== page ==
#11: Know When to Cancel Your Flight

     As it goes, "There are old pilots and there are bold pilots, but are no old, bold pilots," (Harry Copland). Aeronautical Decision Making is perhaps the most important skill to develop as a Student Pilot. If the weather is poor, the aircraft is not suitable for flight, or you yourself are not in shape to fly, do not fly. No experienced pilot is impressed by risky flying, so please err on the side of caution.
#12: Use the Internet
     I am thrilled that you found this site, and I hope that these tips have been helpful! The internet is full of tools to help your flight training process go as smoothly as possible. My favorite resource was YouTube in order to familiarize myself with flight maneuvers and complex topics. There are also a number of resources available to help you prepare for the written, oral, and practical flight examinations.

     Learning to fly is an incredible experience, but it does not come without its challenges. My hope is that these tips will make a tangible difference in the outcome of your flight training. Enjoy your time in the skies and never stop learning!

Monday, August 15, 2016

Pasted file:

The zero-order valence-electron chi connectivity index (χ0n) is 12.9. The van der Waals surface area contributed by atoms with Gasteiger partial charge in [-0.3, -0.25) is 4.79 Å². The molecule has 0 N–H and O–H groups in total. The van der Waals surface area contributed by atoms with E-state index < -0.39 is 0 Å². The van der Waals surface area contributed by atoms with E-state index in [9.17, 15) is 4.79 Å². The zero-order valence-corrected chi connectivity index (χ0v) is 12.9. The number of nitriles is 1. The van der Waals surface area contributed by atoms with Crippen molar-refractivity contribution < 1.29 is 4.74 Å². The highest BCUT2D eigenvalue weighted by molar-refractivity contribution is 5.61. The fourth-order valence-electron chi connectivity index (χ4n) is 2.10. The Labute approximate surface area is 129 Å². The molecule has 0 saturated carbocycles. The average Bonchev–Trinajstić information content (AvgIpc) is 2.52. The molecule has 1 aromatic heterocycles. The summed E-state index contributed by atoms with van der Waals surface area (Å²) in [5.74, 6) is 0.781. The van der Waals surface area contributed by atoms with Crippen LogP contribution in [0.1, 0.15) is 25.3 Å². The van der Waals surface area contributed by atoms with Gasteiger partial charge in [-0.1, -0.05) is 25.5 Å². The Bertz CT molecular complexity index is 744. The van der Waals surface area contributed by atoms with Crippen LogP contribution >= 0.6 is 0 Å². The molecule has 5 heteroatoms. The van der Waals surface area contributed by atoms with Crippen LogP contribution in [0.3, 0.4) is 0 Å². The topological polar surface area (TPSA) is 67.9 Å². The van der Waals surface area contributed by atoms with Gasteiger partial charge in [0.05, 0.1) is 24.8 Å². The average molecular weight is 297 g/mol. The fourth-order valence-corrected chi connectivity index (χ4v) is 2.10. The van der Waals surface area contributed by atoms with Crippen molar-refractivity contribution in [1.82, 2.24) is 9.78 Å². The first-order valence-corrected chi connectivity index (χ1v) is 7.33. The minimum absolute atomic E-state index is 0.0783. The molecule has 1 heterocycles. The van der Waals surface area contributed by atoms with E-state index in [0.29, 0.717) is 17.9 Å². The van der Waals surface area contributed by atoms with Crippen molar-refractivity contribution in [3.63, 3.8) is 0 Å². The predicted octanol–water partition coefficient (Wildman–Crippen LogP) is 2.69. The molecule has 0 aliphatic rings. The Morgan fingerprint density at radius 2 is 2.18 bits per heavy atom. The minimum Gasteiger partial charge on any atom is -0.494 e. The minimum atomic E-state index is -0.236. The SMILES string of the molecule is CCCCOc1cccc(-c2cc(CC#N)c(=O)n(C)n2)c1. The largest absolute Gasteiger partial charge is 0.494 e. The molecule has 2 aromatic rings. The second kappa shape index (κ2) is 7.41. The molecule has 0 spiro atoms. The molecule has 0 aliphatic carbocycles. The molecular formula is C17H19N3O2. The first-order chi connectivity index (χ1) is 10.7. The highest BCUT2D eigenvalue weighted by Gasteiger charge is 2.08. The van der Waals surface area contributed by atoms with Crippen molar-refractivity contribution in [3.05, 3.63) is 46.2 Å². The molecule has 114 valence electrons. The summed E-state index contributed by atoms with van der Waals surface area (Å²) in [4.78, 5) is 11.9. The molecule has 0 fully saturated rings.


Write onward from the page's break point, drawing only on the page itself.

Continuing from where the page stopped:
Switching FBO's and a New Airplane!

     Flash back to 2010, and I was a 13-year-old boy who was absolutely in love with aviation. I was heavily involved in flight simulators and the online community that surrounded it. My parents recognized this deep interest in aviation, so they brought me to a local grass strip for an airplane ride. As if I did not already have a passion for flying, my interest spiked further. Following this first ride in Piper Cub, I went on to solo on my 16th birthday and eventually earn my Private Pilot License in a C172H. Those years of training and countless hours of flying took place at Red Stewart Airfield(40I) in Waynesville, OH and I absolutely loved it.

     Despite the genuine, good-natured, and friendly people at the airport...Despite the knowledge, passion, and community I saw there...there was always one thing that made me feel some level of discomfort. By lack of surprise, it was the airplanes Red Stewart had to offer. The following is the current fleet of the flight school and associated prices.